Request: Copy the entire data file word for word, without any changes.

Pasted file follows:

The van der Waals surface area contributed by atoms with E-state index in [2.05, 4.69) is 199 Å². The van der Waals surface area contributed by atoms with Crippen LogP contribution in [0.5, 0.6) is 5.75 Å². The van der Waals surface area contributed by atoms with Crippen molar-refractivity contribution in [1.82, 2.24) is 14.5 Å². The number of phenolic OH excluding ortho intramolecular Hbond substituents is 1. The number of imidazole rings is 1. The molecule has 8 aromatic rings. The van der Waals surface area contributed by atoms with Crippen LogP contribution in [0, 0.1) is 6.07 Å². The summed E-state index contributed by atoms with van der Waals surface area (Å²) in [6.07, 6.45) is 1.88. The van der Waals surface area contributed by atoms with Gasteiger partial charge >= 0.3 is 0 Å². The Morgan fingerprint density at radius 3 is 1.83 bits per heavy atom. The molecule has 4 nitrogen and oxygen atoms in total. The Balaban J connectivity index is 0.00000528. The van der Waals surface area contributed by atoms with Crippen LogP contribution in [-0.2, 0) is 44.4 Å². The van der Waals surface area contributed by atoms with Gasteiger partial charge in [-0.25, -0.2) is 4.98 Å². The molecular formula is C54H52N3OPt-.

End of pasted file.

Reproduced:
The van der Waals surface area contributed by atoms with E-state index in [2.05, 4.69) is 199 Å². The van der Waals surface area contributed by atoms with Crippen LogP contribution in [0.5, 0.6) is 5.75 Å². The van der Waals surface area contributed by atoms with Crippen molar-refractivity contribution in [1.82, 2.24) is 14.5 Å². The number of phenolic OH excluding ortho intramolecular Hbond substituents is 1. The number of imidazole rings is 1. The molecule has 8 aromatic rings. The van der Waals surface area contributed by atoms with Crippen LogP contribution in [0, 0.1) is 6.07 Å². The summed E-state index contributed by atoms with van der Waals surface area (Å²) in [6.07, 6.45) is 1.88. The van der Waals surface area contributed by atoms with Gasteiger partial charge >= 0.3 is 0 Å². The Morgan fingerprint density at radius 3 is 1.83 bits per heavy atom. The molecule has 4 nitrogen and oxygen atoms in total. The Balaban J connectivity index is 0.00000528. The van der Waals surface area contributed by atoms with Crippen LogP contribution in [-0.2, 0) is 44.4 Å². The van der Waals surface area contributed by atoms with Gasteiger partial charge in [-0.25, -0.2) is 4.98 Å². The molecular formula is C54H52N3OPt-.